Steve Anderson wasted no time Thursday making the jump from his old job to the new.

At noon, he left the Tuscaloosa Police Department after serving as chief for the last 11 years. At 1 p.m., he was on the road to Atlanta to begin his job as director of security for the University of Alabama system.

Rather than spending the morning being nostalgic about his time at the department, Anderson was upbeat and looking forward to the challenges that lie ahead.

“I’ve had plenty of time to think about what I’ve done here for 25 years as a police officer and 11 as chief,” Anderson said. “I’m thinking about what’s ahead. My focus right now is on the task at hand, and that’s getting to Atlanta and getting everything prepared for the arrival of the chancellor, the board of trustees and their guests to the game against Duke.”

On Thursday morning, Mayor Walt Maddox sat in on the regular meeting of Anderson’s command staff to discuss the steps he’ll take and the timeline as he selects a new chief.

Maddox plans to speak with the men and women of the department to get an idea of the qualities they’d like to see in the next chief. He expects to have someone in place sometime around February.

In his new role, Anderson will coordinate and implement security protocols for the UA System’s chancellor, the board of trustees.

“It’s exciting,” he said. “I’ve always been a student of lifelong learning, and this is another opportunity for me to begin that process. It’s an exciting time for me in my career.”

Anderson was 37 when Maddox appointed him chief in 2008. He had worked his way through the ranks, first as a patrolman, and later as a homicide, domestic violence and internal affairs investigator.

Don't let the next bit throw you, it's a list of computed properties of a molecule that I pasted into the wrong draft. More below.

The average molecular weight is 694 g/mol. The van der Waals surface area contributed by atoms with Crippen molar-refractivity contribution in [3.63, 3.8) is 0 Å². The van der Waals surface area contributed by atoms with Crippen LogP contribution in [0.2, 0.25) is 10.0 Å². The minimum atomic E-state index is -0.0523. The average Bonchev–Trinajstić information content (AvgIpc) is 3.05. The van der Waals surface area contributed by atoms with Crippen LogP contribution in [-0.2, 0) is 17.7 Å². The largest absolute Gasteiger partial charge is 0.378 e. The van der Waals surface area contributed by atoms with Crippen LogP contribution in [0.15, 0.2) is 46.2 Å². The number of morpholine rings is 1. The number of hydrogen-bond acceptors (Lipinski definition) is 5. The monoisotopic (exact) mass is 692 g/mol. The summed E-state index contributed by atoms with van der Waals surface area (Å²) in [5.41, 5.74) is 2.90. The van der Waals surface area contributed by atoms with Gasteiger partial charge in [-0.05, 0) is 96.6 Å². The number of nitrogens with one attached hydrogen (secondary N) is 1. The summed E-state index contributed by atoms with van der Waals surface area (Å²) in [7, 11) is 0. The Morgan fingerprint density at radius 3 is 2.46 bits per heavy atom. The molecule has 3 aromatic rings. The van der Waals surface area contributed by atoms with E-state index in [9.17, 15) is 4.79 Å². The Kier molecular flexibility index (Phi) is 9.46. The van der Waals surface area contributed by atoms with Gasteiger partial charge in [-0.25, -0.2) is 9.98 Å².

He said the most memorable time during his career was the day of and the aftermath of the April 27, 2011, tornado.

“That’s the most traumatic event I’ve had to go through, along with the city and the city of Tuscaloosa’s police department,” he said. “That’s something I don’t think I’ll ever forget.”

He said he’s most proud of the relationships he’s developed and the programs he’s developed that project a positive image of TPD to the community.

“I feel like I’ve built relationships that will stand the test of time, that will last, and those relationships have been the cornerstone of a lot of things we’ve done here,” he said, mentioning the Citizens Academy started in 2009 and the TAPS Academy for kids in 2018.

He said he’s disappointed he wasn’t able to do more to stop gun violence that’s been on the uptick in recent weeks.

“The nonsense that I continue to see on a daily basis, especially in segments of the African American community here in Tuscaloosa, here in Tuscaloosa with gun violence — the individuals who are out there doing that just don’t get it,” he said. “We can talk and we can encourage them to put down the guns, but at the end of the day the only way we can stop the violence appears to be locking them up.

“It’s sad to say that’s what it’s come to. Seems that no matter ow many people we lock up and how many lives are lost there’s still that segment of the African American community that doesn’t get it. Whether it’s the people committing those crimes, their relatives or their parents, at some point they’re going to have to wake up, open their eyes and do something to assist law enforcement. We can’t do it alone.”

Chief Mitt Tubbs, who marks 32 years with the department in October, is serving as interim chief while Maddox conducts a search to fill the position.